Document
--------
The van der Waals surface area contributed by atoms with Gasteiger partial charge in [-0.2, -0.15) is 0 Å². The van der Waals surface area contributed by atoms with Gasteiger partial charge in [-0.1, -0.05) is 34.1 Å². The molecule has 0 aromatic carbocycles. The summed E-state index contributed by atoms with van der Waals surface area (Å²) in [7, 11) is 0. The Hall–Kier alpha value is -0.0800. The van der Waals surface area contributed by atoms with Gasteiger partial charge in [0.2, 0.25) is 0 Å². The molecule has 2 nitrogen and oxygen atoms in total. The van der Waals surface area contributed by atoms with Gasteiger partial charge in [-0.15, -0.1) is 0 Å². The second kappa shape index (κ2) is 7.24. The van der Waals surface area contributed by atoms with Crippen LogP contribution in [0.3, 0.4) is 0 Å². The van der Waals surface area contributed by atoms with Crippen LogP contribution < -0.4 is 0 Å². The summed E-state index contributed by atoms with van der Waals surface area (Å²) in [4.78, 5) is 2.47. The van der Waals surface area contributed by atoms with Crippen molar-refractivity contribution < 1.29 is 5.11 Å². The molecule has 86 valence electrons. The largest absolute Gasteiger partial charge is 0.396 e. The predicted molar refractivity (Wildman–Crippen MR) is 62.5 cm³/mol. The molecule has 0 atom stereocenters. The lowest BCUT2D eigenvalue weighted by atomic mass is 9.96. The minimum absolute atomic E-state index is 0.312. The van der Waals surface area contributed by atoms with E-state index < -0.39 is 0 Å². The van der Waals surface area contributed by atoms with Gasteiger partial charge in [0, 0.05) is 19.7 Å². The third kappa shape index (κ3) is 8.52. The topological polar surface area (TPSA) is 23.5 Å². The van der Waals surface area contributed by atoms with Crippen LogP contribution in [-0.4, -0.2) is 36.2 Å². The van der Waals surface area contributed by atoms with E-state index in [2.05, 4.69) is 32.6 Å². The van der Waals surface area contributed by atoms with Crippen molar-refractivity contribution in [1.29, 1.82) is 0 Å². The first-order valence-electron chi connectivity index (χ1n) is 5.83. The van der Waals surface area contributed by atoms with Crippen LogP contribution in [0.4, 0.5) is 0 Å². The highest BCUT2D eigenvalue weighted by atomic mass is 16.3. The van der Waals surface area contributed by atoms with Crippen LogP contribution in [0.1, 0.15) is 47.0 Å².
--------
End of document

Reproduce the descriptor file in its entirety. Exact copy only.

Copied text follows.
The van der Waals surface area contributed by atoms with Gasteiger partial charge in [-0.2, -0.15) is 0 Å². The van der Waals surface area contributed by atoms with Gasteiger partial charge in [-0.1, -0.05) is 34.1 Å². The molecule has 0 aromatic carbocycles. The summed E-state index contributed by atoms with van der Waals surface area (Å²) in [7, 11) is 0. The Hall–Kier alpha value is -0.0800. The van der Waals surface area contributed by atoms with Gasteiger partial charge in [0.2, 0.25) is 0 Å². The molecule has 2 nitrogen and oxygen atoms in total. The van der Waals surface area contributed by atoms with Gasteiger partial charge in [-0.15, -0.1) is 0 Å². The second kappa shape index (κ2) is 7.24. The van der Waals surface area contributed by atoms with Crippen LogP contribution in [0.3, 0.4) is 0 Å². The van der Waals surface area contributed by atoms with Crippen LogP contribution < -0.4 is 0 Å². The summed E-state index contributed by atoms with van der Waals surface area (Å²) in [4.78, 5) is 2.47. The van der Waals surface area contributed by atoms with Crippen molar-refractivity contribution < 1.29 is 5.11 Å². The molecule has 86 valence electrons. The largest absolute Gasteiger partial charge is 0.396 e. The predicted molar refractivity (Wildman–Crippen MR) is 62.5 cm³/mol. The molecule has 0 atom stereocenters. The lowest BCUT2D eigenvalue weighted by atomic mass is 9.96. The minimum absolute atomic E-state index is 0.312. The van der Waals surface area contributed by atoms with E-state index < -0.39 is 0 Å². The van der Waals surface area contributed by atoms with Gasteiger partial charge in [0, 0.05) is 19.7 Å². The third kappa shape index (κ3) is 8.52. The topological polar surface area (TPSA) is 23.5 Å². The van der Waals surface area contributed by atoms with Crippen LogP contribution in [-0.4, -0.2) is 36.2 Å². The van der Waals surface area contributed by atoms with E-state index in [2.05, 4.69) is 32.6 Å². The van der Waals surface area contributed by atoms with Crippen molar-refractivity contribution in [1.29, 1.82) is 0 Å². The first-order valence-electron chi connectivity index (χ1n) is 5.83. The van der Waals surface area contributed by atoms with Crippen LogP contribution in [0.4, 0.5) is 0 Å². The highest BCUT2D eigenvalue weighted by atomic mass is 16.3. The van der Waals surface area contributed by atoms with Crippen LogP contribution in [0.1, 0.15) is 47.0 Å².